Enjoyable 'Heights' brings new energy, actors to CCT

Lin-Manuel Miranda musical continues July 5-7 in Eldridge


I didn’t take Spanish in high school, so, like the character of Benny in “In the Heights,” I’ve only got a passing familiarity with the language.

But Kris Doss, the director of Countryside Community Theatre’s production of “In the Heights,” taught me a new word a few weeks ago: sueñito.

It means “little dream.” And that’s a huge theme in the show, as each member of the community has their own little dream that keeps them going every day.

A sparse but enthusiastic audience got to see those dreams on display this past weekend. CCT’s “In the Heights” was an important moment for the Quad Cities arts community, as it represented possibly the most diverse cast put forth in a community theatre production. As CCT president, and “Heights” cast member (Abuela Claudia) Cindy Ramos told me, it’s important for a diverse population, such as that in the greater Quad Cities area, to see itself represented on stage.

“Heights” tells the story of bodega owner Usnavi, who dreams of bigger things than owning his small shop in Washington Heights, New York City. For one, he longs to reconnect with his heritage by going to his parents’ homeland in the Dominican Republic. His friends have dreams, too. Benny, who works for a car service, wants to own his own business. Nina, returning from Stanford University, wishes to make her parents and community proud but finds that to be difficult as she struggles at school. Sonny dreams of social equity. Vanessa just wants to get out of “Gilligan’s Ghetto Island” and move uptown. But when Usnavi unexpectedly comes into a large sum of money, he finds himself at a crossroads.

The cast is tremendous. Some are making their CCT debuts, and as Doss told me, some are onstage for the first time ever in this show.

Jacob Johnson as Usnavi does a lot of heavy lifting as the protagonist and has great chemistry with every character he encounters. He’s got a nice voice and handles the rap lyrics seemingly with ease. Also handling lyrics nicely is Davenport Central student Keith Wright as Benny. In addition to rapping at the dispatch, he also has two terrific duets with Abi Jensen’s Nina (“When You’re Home” and “When the Sun Goes Down”). Jensen handles one of “Heights” most famous songs, “Breathe,” with aplomb. Recent Central grad Mia Roldan channels Vanessa’s frustrations powerfully in “It Won’t Be Long Now,” and her younger brother, Micah Roldan, is just generally a delight as Usnavi’s younger cousin, Sonny.

Also delightful is Violeta Jensen as salon owner and neighborhood gossip queen Daniela. She fires up the neighborhood in “Carnival del Barrio” and leads Vanessa and her assistant Carla, played by a bubbly Lily Scodeller, in the very fun “No Me Dega.”

Scott Rasso and Harmoni Eiland make a nice team as Nina’s overprotective parents, Kevin and Camila. Each has their own time to shine on a solo, with Kevin’s “Inútil (Useless)” and Camila’s “Enough.”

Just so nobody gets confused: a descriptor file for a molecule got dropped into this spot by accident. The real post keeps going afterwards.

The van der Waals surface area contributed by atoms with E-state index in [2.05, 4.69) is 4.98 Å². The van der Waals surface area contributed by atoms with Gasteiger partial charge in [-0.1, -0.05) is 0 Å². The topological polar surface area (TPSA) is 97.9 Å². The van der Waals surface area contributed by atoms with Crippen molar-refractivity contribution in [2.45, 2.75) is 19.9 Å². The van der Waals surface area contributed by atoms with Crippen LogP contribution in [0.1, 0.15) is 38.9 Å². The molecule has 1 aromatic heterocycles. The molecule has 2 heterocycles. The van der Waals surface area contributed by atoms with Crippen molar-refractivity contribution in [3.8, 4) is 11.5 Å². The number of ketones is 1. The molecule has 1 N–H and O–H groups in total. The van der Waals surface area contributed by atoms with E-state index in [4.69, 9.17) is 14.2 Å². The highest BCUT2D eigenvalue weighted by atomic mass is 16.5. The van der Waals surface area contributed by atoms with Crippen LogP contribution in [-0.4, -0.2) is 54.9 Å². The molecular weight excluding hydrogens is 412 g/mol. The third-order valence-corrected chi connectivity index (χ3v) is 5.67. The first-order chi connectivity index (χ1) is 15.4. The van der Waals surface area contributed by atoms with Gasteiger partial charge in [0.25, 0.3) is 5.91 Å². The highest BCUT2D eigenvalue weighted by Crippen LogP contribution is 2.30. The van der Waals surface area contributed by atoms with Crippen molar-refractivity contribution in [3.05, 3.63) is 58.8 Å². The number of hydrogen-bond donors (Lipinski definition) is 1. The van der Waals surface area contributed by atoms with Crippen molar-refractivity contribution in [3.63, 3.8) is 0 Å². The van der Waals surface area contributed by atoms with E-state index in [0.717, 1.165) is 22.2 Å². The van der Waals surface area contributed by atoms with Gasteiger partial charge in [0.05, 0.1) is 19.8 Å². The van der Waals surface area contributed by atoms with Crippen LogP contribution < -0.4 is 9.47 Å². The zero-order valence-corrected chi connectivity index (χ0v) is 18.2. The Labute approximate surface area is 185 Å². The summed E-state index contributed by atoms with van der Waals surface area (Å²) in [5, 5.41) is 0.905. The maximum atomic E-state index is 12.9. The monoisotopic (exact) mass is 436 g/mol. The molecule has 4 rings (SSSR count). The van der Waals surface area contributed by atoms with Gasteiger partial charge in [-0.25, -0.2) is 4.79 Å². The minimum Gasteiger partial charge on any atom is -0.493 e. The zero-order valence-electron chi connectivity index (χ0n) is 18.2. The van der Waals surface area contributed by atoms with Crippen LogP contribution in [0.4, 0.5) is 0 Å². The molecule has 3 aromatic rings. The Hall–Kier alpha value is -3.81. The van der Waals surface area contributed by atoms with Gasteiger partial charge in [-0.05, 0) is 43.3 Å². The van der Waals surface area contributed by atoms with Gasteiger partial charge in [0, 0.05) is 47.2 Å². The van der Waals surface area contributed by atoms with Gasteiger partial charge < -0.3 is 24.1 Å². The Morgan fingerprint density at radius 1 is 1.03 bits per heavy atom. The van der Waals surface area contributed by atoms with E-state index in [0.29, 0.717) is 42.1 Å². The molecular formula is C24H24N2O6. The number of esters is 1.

The choreography by Emma Logas is fun and works well with the music. There are really talented dancers in the cast, with standouts including dance captain Scodeller, Wright, the Roldans, ensemble member Maddox Smith, and Rebekah Riewerts, who also plays neighborhood pest Graffiti Pete.

Costumes, designed by Becky Esbaum and Sue Boedeker, are bright, fun, and true to the characters. In particular, the club scene spotlights some great costumes. The set, designed by Kevin Hurley, is effective, offering some good levels for the cast to work with. The set is also dressed nicely by props master Haidyn Koberg.

The small orchestra, which sits onstage just behind the set, does a nice job of performing well while not being overwhelming.

There were a few minor hiccups during the performance, with the microphones occasionally sounding slightly muted. A few of the scene changes seemed a little long, especially when there wasn’t incidental music to cover. And the lighting sometimes seemed a little dark – which was perfectly fine in the blackout scenes, but less effective in the opening number. However, these are all fixable issues.

Doss told me he thinks audiences might find they enjoy “Heights” as much, if not more, than Lin-Manuel Miranda’s more well-known “Hamilton.” And that might well be true. “Heights” has an innocence, a lightness, and an optimism that “Hamilton” sometimes lacks.

CCT had its own sueñito – putting on this show in the first place. With an incredibly talented cast and a motivated creative team, that turned into a dream come true. And it may have inspired the board once again, as CCT has already announced plans to do another show with a diverse cast in next year’s production of “Hairspray.”

I was disappointed to see such a small crowd for this show, and the cast and crew deserve recognition for what they’ve achieved. I hope that more people will come out for the second weekend, with performances Friday and Saturday at 7 p.m. and Sunday at 2 p.m. in the North Scott Fine Arts Auditorium. Tickets are $18 and are available at

Erin Gentz is editor of The North Scott Press. Contact her at

In the Heights, Countryside Community Theatre, Kris Doss, Cindy Ramos, Jacob Johnson, Keith Wright, Abi Jensen, Mia Roldan, Micah Roldan, Violeta Jensen, Lily Scodeller, Scott Rasso, Harmoni Eiland, Emma Logas, Maddox Smith, Rebekah Riewerts, Becky Esbaum, Sue Boedeker, Kevin Hurley, Haidyn Koberg, Lin-Manuel Miranda, North Scott Fine Arts Auditorium